Proposed injection well at Jackson Co. landfill causes health concerns

By: Lanetra Bennett | WCTV Eyewitness News
July 10, 2017

JACKSON COUNTY, Fla. (WCTV) -- Plans to dispose of landfill runoff -
or "garbage juice" as residents call it - are making a stink in Jackson County.

Residents fear a new proposal to get rid of waste water will be harmful to the community's health.

The landfill is on Highway 273 in the small town of Campbellton in Jackson County.

About 2,400 tons of garbage is dumped onto the Springhill Landfill every day. Waste Management wants to dig an injection well to dispose of the waste water generated from the landfill.

Area residents, like Ronstance Pittman, oppose it, saying the waste could contaminate the drinking water.

"It's not like the landfill is away from everybody. It's right here in our neighborhood. It's scary," Pittman said. "We already have to face the smell on a constant basis. We don't know what that's doing to our lungs, to our respiratory system. We're subjected to that already. So, we've sacrificed enough."

The proposed site for the injection well is on the landfill. The well would drop about 4,000 feet underground.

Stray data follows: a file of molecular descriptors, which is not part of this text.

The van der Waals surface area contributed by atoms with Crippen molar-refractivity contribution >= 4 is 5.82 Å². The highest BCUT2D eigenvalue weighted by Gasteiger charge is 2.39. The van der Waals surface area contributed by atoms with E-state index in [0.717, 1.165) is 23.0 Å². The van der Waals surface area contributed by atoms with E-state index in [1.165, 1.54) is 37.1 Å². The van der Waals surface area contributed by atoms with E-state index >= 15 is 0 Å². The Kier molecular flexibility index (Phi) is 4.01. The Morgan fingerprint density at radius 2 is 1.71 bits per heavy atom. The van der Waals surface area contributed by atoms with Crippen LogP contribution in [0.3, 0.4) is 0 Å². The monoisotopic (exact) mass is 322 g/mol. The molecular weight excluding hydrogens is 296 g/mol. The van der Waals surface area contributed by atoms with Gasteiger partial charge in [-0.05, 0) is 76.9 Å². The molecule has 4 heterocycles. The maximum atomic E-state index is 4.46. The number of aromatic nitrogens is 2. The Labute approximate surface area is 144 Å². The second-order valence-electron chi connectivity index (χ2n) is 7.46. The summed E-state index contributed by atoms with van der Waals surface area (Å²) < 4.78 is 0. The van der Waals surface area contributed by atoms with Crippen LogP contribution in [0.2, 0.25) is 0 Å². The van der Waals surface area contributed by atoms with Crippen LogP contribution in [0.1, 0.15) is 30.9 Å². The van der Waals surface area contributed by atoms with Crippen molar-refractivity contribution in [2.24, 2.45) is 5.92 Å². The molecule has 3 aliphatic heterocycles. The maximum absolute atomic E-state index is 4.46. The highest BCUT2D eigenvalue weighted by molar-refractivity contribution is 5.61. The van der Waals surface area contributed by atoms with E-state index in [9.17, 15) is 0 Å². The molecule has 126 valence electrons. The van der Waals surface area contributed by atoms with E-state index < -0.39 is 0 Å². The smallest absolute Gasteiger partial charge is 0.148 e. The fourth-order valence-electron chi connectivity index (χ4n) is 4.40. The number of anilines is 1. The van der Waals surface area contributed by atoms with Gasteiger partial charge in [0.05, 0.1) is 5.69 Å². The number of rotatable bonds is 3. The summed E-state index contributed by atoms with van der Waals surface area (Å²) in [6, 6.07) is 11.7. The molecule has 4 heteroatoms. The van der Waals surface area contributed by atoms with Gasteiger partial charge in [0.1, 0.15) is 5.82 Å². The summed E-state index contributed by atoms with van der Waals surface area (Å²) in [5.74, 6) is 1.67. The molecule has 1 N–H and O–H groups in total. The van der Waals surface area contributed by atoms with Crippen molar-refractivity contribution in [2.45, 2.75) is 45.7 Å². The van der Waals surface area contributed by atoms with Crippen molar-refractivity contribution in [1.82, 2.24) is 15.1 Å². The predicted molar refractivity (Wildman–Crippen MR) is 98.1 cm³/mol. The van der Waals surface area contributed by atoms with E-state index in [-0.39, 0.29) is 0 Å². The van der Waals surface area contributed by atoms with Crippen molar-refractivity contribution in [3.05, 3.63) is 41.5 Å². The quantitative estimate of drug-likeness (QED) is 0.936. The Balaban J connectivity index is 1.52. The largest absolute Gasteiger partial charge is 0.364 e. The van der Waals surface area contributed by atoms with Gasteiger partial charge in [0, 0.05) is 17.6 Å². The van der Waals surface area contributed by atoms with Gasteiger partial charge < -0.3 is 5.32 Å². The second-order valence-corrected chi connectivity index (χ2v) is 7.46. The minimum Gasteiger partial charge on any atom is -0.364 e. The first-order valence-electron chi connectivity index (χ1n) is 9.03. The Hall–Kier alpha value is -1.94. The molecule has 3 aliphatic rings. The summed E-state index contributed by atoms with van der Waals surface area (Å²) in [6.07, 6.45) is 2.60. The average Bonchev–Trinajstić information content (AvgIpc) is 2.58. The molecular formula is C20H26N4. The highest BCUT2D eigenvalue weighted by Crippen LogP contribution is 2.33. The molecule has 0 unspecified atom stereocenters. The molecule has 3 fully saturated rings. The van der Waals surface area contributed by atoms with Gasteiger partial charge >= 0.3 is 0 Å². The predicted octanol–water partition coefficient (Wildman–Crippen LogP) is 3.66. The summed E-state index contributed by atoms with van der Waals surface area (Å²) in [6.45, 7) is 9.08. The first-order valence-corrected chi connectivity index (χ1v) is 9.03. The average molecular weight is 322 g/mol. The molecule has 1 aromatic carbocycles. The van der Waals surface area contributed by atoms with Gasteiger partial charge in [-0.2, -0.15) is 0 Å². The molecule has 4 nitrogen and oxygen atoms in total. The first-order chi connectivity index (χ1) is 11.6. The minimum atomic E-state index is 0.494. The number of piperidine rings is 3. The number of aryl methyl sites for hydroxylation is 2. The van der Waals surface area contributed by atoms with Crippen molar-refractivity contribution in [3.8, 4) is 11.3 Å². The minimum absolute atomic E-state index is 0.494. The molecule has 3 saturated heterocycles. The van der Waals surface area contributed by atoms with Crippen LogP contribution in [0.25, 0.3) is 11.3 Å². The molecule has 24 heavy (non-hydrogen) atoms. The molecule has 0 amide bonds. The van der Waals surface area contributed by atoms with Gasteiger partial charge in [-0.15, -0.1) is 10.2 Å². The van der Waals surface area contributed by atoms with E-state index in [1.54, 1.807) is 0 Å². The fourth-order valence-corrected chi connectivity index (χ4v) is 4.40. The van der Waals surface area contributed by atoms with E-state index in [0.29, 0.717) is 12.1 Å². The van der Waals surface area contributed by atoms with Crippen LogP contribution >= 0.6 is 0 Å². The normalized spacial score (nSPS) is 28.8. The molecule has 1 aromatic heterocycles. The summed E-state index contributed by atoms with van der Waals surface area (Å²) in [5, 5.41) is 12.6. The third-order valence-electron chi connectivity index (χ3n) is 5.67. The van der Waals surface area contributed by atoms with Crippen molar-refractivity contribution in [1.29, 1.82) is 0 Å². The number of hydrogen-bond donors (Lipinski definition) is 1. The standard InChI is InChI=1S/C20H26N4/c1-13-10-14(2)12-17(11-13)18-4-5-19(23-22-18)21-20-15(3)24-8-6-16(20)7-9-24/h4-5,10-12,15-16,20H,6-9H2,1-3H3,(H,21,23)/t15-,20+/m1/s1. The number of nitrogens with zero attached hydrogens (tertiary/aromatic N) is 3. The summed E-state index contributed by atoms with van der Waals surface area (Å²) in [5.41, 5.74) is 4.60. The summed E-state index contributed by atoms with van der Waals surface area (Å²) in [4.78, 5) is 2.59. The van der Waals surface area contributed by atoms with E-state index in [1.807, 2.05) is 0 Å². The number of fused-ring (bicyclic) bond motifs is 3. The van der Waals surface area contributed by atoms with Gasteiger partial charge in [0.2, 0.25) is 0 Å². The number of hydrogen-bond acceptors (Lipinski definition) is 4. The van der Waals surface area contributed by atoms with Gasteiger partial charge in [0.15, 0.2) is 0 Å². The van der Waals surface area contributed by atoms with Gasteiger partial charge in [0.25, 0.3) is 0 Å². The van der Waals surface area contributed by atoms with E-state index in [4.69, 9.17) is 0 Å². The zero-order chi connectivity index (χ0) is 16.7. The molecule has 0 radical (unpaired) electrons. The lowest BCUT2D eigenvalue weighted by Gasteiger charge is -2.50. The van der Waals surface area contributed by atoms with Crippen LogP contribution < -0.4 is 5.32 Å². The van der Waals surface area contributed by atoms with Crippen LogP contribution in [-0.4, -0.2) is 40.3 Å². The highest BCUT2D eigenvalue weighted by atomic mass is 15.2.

Waste management engineers say between the ground's natural clay and chalk layers, and the well's multiple layers of steel and cement, the waste would not get into the underground drinking water.

Brian Dolihite, an area engineer with Waste Management, said, "We understand the concerns. But, the engineering and the science behind this technology is sound."

Tallahassee physician, Ronald Saff, disagrees.

He says Florida's top soil is made up of lime stone, which he says allows substances to easily flow through.

"This waste water that they want to dump into this hole in the ground will contain carcinogens, arsenic, cadmium, brain poison, lead. This will undoubtedly flow into the drinking water in Campbellton residents and likely contaminate a huge swath of the Florida aquifer and potentially many more counties could be poisoned." Dr. Saff said.

"We're not going to endanger our own employees and our own families. We wouldn't do that." Said, Dolihite.

Currently, waste water from the landfill is hauled by tanker trucks to waste water treatment plants. After treatment, it's then disposed of at sprayfields, where it's sprayed directly on top of the ground.

Dolihite says using an injection well is better than the current disposal method.

Waste Management applied for a permit from the Florida Department of Environmental Protection to first get permission to dig a exploratory well. That will allow them to explore if the injection well would indeed protect the ground from contamination.

That permit has not been approved yet. If approved, Waste Management will then apply for a permit for the injection well.

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